it takes one to know one

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it takes one to know one

  1. (colloquial, childish) A retort to a negative accusation, implying that the accuser shares the fault.
    Bob: You're an idiot!
    Tony: Takes one to know one!
    • 1949, Nial Kent, The Divided Path, page 358:
      There's an unkind saying that it takes one to know one, and it's almost true.
    • 1947, Poet Lore, page 280:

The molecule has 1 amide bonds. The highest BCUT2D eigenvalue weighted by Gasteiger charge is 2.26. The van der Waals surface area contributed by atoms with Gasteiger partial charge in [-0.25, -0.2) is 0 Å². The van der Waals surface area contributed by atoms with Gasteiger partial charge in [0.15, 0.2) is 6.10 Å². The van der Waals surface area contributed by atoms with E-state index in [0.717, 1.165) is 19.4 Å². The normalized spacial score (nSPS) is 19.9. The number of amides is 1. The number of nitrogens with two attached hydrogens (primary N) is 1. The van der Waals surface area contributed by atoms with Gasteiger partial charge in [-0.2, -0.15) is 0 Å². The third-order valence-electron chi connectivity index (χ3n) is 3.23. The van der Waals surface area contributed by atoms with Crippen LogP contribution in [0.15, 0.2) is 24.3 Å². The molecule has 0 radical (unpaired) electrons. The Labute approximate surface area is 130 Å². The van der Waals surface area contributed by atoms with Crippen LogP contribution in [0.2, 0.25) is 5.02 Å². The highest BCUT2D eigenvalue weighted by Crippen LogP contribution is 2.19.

Anyone who appreciates Shakespeare as this author unquestionably does is another Shakespeare — it takes one to know one!
    • 1946, Gore Vidal, Williwaw, page 45:
      “I’ve got a bad egg,” said Bervick. “I guess this was a pre-war egg.” []
      It takes one to know one,” said the Chief, referring back to the eggs.
    • 1980, Gerald Ford, “Problems Multiply”, in A Time to Heal[1], New York: Berkley Books, →ISBN, →OCLC, →OL, page 209:
      Brezhnev pretended a scowl. "Kissinger is such a scoundrel," he said.
      But Henry was ready for that. "It takes one to know one," he replied.
    • For more quotations using this term, see Citations:it takes one to know one.


See also[edit]